THE Manitoba economy has regained most of the 11,100 jobs it lost in April, after adding 3,000 new positions in May and another 7,300 in June, new Statistics Canada data show.
The agency's June labour force report shows Manitoba gained 4,800 new full-time and 2,500 new part-time jobs during the month. That was after adding 5,200 full-time positions in May and shedding 2,200 part-time ones, for a net gain of 3,000.
The gains of the last two months have largely offset the 7,400 full-time and 3,700 part-time positions that were lost in April.
They also dropped the provincial unemployment rate back down to five per cent, which is where it was before April's heavy losses drove it up to 5.8 per cent.
The rebound left Manitoba tied with Alberta for the second-lowest jobless rate in the country after Saskatchewan's 3.7 per cent.
Nationally, job creation in Canada returned to earth last month as employers pulled back following an apparent hiring binge in May that proved too good to be sustained.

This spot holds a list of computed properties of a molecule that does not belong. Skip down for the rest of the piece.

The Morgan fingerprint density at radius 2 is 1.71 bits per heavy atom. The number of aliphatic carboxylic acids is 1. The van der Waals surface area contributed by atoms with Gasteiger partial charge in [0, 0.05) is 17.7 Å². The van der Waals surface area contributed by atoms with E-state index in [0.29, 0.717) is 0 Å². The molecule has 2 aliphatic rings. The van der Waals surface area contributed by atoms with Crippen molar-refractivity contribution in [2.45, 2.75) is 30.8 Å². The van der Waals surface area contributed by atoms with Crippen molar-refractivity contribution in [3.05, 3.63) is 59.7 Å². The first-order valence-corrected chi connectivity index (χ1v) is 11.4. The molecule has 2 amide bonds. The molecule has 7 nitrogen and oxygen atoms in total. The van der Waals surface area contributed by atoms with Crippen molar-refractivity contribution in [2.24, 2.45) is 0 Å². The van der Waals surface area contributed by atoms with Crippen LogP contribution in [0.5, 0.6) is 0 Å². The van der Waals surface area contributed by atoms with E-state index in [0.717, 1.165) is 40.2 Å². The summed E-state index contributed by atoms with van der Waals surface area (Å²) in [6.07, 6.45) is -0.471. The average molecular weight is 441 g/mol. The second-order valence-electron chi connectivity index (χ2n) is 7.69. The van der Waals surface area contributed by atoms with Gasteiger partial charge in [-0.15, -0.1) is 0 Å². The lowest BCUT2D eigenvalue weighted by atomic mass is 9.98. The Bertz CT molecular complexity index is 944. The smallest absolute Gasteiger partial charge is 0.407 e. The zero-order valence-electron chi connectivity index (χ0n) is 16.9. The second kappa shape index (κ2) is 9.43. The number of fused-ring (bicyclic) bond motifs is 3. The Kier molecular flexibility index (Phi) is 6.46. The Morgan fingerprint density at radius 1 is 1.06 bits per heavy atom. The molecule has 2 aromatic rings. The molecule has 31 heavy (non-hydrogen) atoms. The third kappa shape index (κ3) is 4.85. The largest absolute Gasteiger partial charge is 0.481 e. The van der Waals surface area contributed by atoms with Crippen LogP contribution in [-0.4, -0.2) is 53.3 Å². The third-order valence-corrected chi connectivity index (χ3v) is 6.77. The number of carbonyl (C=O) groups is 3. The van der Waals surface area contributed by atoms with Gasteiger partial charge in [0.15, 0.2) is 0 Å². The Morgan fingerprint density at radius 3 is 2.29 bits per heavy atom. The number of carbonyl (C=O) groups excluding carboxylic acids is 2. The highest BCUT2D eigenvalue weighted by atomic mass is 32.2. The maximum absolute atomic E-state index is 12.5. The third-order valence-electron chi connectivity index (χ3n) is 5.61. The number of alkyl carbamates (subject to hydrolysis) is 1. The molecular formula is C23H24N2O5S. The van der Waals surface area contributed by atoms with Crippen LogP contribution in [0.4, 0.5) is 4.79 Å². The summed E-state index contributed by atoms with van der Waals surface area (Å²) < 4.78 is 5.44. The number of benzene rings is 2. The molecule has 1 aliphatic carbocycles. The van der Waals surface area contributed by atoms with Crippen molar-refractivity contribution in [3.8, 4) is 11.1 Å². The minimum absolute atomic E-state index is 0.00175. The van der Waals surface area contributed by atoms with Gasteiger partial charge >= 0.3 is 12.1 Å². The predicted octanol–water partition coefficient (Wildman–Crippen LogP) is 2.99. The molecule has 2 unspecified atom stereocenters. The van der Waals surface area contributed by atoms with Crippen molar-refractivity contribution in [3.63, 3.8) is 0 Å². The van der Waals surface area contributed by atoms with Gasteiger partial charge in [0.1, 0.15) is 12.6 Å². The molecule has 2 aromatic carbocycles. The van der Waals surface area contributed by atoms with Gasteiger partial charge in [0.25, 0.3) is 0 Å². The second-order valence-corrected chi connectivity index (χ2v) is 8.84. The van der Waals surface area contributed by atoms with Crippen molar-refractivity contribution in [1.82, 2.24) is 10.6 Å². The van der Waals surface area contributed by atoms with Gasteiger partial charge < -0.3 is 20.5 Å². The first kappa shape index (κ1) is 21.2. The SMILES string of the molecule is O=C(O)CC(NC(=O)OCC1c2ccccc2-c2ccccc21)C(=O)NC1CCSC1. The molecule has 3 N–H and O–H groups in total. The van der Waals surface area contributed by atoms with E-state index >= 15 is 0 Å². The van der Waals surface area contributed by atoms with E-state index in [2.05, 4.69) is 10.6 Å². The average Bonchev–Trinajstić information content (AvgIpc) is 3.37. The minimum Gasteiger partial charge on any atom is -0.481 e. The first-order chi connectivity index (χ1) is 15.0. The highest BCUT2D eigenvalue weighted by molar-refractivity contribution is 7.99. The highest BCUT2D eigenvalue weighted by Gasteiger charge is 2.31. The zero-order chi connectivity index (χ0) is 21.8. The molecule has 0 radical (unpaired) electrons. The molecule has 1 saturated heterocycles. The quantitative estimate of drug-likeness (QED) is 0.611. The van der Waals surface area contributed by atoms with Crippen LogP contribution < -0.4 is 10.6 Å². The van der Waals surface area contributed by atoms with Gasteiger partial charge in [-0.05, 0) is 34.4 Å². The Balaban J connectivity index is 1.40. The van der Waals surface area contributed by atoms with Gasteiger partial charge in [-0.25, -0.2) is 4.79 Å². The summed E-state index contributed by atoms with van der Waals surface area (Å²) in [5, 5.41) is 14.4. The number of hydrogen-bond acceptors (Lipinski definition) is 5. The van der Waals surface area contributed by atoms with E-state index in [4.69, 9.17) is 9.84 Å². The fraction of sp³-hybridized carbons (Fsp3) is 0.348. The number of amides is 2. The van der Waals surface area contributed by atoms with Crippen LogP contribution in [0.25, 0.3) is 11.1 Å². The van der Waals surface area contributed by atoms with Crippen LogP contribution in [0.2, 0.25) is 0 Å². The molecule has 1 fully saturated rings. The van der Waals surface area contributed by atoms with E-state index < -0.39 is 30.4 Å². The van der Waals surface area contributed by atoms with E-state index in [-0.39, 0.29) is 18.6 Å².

Economists had expected payback from May's purported growth of 95,000 jobs, and they got it with Friday morning's flat reading -- actually a statistically meaningless loss of 400 jobs in June.
More meaningful was the decline of 32,400 jobs among full-time workers, offset by similar-sized gains in part-time jobs.
That left the national unemployment rate at 7.1 per cent, where it was in May and at the start of the year.
Bank of Montreal chief economist Doug Porter said the June report should be a reminder to markets and analysts to look through the volatile monthly data for a true picture of labour conditions and give greater credence to the three-month and six-month rolling averages.
During the first half of 2013, the Canadian economy created an average of about 14,000 jobs a month, about half the pace of growth seen in the second half of 2012.
"As a stand-alone report, June looks pretty sickly but given the massive, near-record job gain in May it's actually mildly encouraging that strength was maintained," Porter said.
"I do think the bigger picture is that job growth did slow in the first half of the year and that gives a more accurate picture of what happened in the Canadian job market, not these wild (swings)," he said.
"And the unemployment rate is 7.1 and it was 7.2 per cent a year ago, and that tells us there's been precious little improvement, but there is a little improvement."
Markets reacted swiftly to the data, however, dropping the loonie half a cent to 94.55 US both on the soft Canadian data and an above consensus 195,000 jobs gain south of the border.
-- staff/ The Canadian Press